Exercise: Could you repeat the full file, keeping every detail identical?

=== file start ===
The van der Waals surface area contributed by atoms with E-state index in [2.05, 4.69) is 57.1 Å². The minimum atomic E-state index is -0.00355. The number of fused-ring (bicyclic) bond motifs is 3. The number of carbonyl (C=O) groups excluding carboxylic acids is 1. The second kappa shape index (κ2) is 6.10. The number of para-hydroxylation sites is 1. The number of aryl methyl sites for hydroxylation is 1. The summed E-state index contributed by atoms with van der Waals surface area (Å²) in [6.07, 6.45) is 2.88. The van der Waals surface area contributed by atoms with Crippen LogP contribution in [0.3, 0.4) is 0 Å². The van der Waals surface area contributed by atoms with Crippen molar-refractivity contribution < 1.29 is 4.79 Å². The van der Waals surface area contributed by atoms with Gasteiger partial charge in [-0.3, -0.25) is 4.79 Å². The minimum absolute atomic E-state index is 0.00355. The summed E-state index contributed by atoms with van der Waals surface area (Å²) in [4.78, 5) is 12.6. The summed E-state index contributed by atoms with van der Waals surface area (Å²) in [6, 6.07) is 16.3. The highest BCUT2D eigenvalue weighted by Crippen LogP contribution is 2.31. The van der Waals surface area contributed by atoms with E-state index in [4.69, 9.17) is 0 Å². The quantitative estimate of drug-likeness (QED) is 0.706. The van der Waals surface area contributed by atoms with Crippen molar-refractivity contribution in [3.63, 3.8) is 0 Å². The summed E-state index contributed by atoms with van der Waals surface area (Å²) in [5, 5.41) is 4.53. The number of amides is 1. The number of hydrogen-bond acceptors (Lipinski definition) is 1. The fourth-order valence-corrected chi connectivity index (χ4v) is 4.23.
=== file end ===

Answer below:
The van der Waals surface area contributed by atoms with E-state index in [2.05, 4.69) is 57.1 Å². The minimum atomic E-state index is -0.00355. The number of fused-ring (bicyclic) bond motifs is 3. The number of carbonyl (C=O) groups excluding carboxylic acids is 1. The second kappa shape index (κ2) is 6.10. The number of para-hydroxylation sites is 1. The number of aryl methyl sites for hydroxylation is 1. The summed E-state index contributed by atoms with van der Waals surface area (Å²) in [6.07, 6.45) is 2.88. The van der Waals surface area contributed by atoms with Crippen LogP contribution in [0.3, 0.4) is 0 Å². The van der Waals surface area contributed by atoms with Crippen molar-refractivity contribution < 1.29 is 4.79 Å². The van der Waals surface area contributed by atoms with Gasteiger partial charge in [-0.3, -0.25) is 4.79 Å². The minimum absolute atomic E-state index is 0.00355. The summed E-state index contributed by atoms with van der Waals surface area (Å²) in [4.78, 5) is 12.6. The summed E-state index contributed by atoms with van der Waals surface area (Å²) in [6, 6.07) is 16.3. The highest BCUT2D eigenvalue weighted by Crippen LogP contribution is 2.31. The van der Waals surface area contributed by atoms with E-state index in [4.69, 9.17) is 0 Å². The quantitative estimate of drug-likeness (QED) is 0.706. The van der Waals surface area contributed by atoms with Crippen molar-refractivity contribution in [3.63, 3.8) is 0 Å². The summed E-state index contributed by atoms with van der Waals surface area (Å²) in [5, 5.41) is 4.53. The number of amides is 1. The number of hydrogen-bond acceptors (Lipinski definition) is 1. The fourth-order valence-corrected chi connectivity index (χ4v) is 4.23.